Medus History, Family Crest & Coats of Arms

The name Medus is an old Anglo-Saxon name. It comes from when a family lived in or near a meadow. The surname Medus is derived from the Old English words mæd and mædwe, which both mean meadow. The surname Medus belongs to the class of topographic surnames, which were given to people who resided near physical features such as hills, streams, churches, or types of trees.

Early Origins of the Medus family

The surname Medus was first found in Suffolk at Witnesham, a parish, in the union of Woodbridge, hundred of Carlford. "The family of Meadows, from a branch of which the present Earl Manvers is descended, have had a seat here since the time of Richard III." [1]

Important Dates for the Medus family

This web page shows only a small excerpt of our Medus research. Another 90 words (6 lines of text) are included under the topic Early Medus History in all our PDF Extended History products and printed products wherever possible.

Medus Spelling Variations

Before the last few hundred years, the English language had no fast system of spelling rules. For that reason, spelling variations are commonly found in early Anglo-Saxon surnames. Over the years, many variations of the name Medus were recorded, including Meadowes, Meadows, Meadow, Meddows, Meddus, Meadus, Medus, Medis and many more.

Early Notables of the Medus family (pre 1700)

More information is included under the topic Early Medus Notables in all our PDF Extended History products and printed products wherever possible.

Migration of the Medus family to Ireland

Some of the Medus family moved to Ireland, but this topic is not covered in this excerpt. More information about their life in Ireland is included in all our PDF Extended History products and printed products wherever possible.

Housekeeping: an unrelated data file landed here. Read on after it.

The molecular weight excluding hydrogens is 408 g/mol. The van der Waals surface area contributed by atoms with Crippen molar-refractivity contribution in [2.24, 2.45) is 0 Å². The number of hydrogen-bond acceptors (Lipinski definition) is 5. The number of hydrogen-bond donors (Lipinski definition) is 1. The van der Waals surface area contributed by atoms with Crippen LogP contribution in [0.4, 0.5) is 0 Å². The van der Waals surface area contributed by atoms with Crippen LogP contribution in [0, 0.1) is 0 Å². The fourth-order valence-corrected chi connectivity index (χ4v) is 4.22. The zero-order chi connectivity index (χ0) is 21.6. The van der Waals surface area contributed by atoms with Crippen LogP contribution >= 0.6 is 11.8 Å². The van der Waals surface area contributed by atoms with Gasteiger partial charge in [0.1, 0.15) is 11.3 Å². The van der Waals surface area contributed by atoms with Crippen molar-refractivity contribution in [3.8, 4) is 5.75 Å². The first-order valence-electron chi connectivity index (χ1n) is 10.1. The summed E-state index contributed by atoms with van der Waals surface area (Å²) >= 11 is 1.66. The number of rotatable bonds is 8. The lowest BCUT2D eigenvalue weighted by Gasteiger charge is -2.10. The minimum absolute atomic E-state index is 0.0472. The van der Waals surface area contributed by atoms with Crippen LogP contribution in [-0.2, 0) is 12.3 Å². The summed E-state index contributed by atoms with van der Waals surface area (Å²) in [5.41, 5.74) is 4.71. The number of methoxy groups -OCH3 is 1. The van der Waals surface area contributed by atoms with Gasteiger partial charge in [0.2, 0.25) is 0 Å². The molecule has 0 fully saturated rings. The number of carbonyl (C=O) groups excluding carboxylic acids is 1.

Migration of the Medus family

To escape oppression and starvation at that time, many English families left for the "open frontiers" of the New World with all its perceived opportunities. In droves people migrated to the many British colonies, those in North America in particular, paying high rates for passages in cramped, unsafe ships. Although many of the settlers did not make the long passage alive, those who did see the shores of North America perceived great opportunities before them. Many of the families that came from England went on to make essential contributions to the emerging nations of Canada and the United States. Research into various historical records revealed some of first members of the Medus family emigrate to North America: Anne Meadowes settled with her husband in Virginia in 1684; Elizabeth Meadows and her husband settled in Annapolis in 1758; James and John Meadows settled in Philadelphia in 1860. Edmund Meadus of Poole, Dorset, settled in Newfoundland in the 1830's..

Citations

  1. ^ Lewis, Samuel, A Topographical Dictionary of England. Institute of Historical Research, 1848, Print.
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